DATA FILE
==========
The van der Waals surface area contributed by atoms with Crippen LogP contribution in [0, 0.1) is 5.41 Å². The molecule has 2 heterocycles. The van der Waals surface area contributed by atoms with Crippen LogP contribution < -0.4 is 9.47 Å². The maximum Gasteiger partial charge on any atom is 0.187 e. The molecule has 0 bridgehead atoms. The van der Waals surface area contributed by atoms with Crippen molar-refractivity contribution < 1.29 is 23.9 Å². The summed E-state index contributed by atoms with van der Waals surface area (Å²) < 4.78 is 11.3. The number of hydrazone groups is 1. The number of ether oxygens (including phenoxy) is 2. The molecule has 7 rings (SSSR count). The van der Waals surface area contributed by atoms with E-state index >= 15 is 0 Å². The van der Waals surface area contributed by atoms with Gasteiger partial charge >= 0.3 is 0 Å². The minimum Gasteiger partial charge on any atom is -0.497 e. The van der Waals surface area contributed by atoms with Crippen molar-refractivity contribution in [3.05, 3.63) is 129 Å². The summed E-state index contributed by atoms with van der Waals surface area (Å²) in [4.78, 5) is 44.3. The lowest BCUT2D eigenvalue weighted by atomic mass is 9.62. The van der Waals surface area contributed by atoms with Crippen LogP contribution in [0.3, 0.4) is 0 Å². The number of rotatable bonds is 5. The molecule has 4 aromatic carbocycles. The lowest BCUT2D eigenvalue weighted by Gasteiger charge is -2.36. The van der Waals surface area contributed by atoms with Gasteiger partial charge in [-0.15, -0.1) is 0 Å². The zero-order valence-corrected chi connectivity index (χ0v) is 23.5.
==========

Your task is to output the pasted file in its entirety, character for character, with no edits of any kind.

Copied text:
The van der Waals surface area contributed by atoms with Crippen LogP contribution in [0, 0.1) is 5.41 Å². The molecule has 2 heterocycles. The van der Waals surface area contributed by atoms with Crippen LogP contribution < -0.4 is 9.47 Å². The maximum Gasteiger partial charge on any atom is 0.187 e. The molecule has 0 bridgehead atoms. The van der Waals surface area contributed by atoms with Crippen molar-refractivity contribution < 1.29 is 23.9 Å². The summed E-state index contributed by atoms with van der Waals surface area (Å²) < 4.78 is 11.3. The number of hydrazone groups is 1. The number of ether oxygens (including phenoxy) is 2. The molecule has 7 rings (SSSR count). The van der Waals surface area contributed by atoms with E-state index >= 15 is 0 Å². The van der Waals surface area contributed by atoms with Gasteiger partial charge >= 0.3 is 0 Å². The minimum Gasteiger partial charge on any atom is -0.497 e. The van der Waals surface area contributed by atoms with Crippen molar-refractivity contribution in [3.05, 3.63) is 129 Å². The summed E-state index contributed by atoms with van der Waals surface area (Å²) in [4.78, 5) is 44.3. The lowest BCUT2D eigenvalue weighted by atomic mass is 9.62. The van der Waals surface area contributed by atoms with Crippen LogP contribution in [0.3, 0.4) is 0 Å². The number of rotatable bonds is 5. The molecule has 4 aromatic carbocycles. The lowest BCUT2D eigenvalue weighted by Gasteiger charge is -2.36. The van der Waals surface area contributed by atoms with Gasteiger partial charge in [-0.15, -0.1) is 0 Å². The zero-order valence-corrected chi connectivity index (χ0v) is 23.5.